Definition of 'Mortgage Rates'
The Mortgage Rate is the interest rate that a homeowner will pay for a mortgage on their property. This rate can be fixed, variable or a combination of the two.
The best indicator of what the mortgage rate will be is the movement of the 10-year Treasury Bond Yield.
The reason that the 10-year treasury bond is the best indicator is because that is the average length of a mortgage. Most mortgages are 30-year mortgages, however, on average they are paid off or refinanced within 10 years.
A homeowners mortgage is bundled together with the mortgages of many other homeowners and then sold into the general market as a bond. These are know as mortgage backed securities (MBS) and these bonds will compete against the 10-year treasury bonds for the same pool of investors. Treasury bonds are much safer and so will command a lower interest rate than the mortgage back securities.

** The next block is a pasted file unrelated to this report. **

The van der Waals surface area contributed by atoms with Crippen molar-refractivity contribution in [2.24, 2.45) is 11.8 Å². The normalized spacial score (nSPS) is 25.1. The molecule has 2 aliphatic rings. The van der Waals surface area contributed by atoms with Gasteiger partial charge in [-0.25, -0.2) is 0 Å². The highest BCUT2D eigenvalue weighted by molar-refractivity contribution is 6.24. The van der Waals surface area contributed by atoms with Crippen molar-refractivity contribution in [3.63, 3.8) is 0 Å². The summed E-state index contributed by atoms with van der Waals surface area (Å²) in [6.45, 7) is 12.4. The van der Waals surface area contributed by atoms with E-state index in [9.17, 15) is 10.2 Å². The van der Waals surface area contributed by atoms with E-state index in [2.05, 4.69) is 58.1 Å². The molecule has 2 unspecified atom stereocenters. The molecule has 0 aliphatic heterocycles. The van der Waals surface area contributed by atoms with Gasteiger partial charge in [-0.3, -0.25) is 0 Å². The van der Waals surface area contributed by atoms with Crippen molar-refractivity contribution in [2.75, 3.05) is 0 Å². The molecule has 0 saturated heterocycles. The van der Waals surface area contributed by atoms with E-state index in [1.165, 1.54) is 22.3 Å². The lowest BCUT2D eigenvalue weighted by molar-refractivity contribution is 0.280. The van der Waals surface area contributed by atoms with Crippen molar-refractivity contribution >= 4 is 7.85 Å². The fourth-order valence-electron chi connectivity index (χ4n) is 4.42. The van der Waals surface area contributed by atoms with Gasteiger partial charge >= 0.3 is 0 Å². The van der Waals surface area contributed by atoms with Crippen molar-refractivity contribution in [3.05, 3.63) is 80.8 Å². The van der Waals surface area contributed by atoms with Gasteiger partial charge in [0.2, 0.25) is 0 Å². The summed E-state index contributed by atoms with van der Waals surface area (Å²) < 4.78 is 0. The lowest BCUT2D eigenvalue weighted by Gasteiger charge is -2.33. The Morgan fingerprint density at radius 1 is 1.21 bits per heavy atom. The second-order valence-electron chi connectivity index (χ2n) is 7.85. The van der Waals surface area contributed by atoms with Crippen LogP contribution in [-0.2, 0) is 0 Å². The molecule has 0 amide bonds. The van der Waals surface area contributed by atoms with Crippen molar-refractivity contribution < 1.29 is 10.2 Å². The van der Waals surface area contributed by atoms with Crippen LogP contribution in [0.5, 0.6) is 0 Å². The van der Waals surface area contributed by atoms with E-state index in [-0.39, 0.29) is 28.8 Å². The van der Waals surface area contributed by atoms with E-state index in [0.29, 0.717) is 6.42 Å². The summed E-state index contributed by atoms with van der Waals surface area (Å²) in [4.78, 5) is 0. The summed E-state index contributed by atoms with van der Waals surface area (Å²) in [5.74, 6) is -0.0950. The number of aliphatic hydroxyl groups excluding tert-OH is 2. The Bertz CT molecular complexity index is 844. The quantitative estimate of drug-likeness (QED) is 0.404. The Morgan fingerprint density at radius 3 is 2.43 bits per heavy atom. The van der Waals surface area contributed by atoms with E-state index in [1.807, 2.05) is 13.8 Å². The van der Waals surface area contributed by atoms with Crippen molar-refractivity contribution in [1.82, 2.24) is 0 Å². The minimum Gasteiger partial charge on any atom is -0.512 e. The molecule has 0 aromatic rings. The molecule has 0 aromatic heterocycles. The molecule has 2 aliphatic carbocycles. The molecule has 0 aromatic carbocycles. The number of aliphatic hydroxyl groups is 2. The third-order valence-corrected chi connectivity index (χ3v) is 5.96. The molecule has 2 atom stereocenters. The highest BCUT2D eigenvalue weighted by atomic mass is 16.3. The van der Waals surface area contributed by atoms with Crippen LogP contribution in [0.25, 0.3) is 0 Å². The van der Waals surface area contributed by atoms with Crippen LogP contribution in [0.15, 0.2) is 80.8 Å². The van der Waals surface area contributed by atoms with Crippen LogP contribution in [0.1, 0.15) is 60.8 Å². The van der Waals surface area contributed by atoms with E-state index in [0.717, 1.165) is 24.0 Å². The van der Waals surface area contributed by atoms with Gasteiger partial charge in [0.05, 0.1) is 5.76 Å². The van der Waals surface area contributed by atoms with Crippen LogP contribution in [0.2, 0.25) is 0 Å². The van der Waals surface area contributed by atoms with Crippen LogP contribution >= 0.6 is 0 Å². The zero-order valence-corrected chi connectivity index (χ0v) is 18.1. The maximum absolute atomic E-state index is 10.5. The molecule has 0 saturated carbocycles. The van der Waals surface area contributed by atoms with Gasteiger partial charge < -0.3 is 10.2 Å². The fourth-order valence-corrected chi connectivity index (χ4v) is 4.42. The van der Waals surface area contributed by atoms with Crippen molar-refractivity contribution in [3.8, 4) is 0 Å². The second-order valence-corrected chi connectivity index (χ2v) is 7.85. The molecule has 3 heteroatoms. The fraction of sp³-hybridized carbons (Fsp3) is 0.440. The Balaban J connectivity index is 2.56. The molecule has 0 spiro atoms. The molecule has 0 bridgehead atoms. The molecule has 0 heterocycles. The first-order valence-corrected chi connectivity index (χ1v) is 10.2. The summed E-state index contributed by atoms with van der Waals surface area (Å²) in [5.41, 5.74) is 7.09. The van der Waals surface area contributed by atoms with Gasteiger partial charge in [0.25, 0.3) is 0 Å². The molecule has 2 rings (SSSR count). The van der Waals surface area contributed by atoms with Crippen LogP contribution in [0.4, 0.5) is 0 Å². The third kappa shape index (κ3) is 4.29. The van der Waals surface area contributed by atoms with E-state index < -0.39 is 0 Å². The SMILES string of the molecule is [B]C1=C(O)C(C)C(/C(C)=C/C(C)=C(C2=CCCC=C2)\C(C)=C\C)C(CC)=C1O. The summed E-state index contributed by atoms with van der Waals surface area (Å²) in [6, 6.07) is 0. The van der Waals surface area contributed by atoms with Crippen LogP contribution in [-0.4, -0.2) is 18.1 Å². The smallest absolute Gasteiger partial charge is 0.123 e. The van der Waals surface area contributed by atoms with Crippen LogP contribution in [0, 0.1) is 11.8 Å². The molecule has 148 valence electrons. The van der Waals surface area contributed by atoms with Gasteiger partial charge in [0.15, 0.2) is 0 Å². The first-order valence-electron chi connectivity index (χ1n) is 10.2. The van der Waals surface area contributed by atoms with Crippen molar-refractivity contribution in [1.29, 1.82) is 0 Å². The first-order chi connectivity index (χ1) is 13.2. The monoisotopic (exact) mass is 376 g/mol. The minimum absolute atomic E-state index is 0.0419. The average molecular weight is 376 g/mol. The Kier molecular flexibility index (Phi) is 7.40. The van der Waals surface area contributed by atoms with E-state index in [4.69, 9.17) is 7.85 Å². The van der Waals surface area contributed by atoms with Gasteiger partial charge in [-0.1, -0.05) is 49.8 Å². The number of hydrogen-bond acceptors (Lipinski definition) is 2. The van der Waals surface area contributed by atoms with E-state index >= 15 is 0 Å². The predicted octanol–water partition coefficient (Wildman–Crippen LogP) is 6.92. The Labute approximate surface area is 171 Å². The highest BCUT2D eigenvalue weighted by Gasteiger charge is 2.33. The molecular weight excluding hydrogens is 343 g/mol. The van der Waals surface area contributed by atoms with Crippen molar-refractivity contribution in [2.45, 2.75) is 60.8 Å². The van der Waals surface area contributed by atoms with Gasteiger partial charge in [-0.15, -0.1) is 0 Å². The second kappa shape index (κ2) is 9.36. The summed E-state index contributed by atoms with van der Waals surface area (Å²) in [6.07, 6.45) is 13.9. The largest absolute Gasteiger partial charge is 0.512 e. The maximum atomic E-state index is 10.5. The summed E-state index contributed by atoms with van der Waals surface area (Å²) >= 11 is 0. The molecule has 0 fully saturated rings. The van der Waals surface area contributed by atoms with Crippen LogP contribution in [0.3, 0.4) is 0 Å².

Bond yields and mortgage rates are positively and almost perfectly correlated. This means that when bond yields rise so will mortgage rates. Don't confuse this with bond prices rising. When bond yields rise bond prices fall.
Mortgage rates are usually priced at around 170 basis points above the bond yield. A basis point is one hundredth of a percent. This means that if bond yields are at 2.3% then mortgage rates will be around 4.0%.
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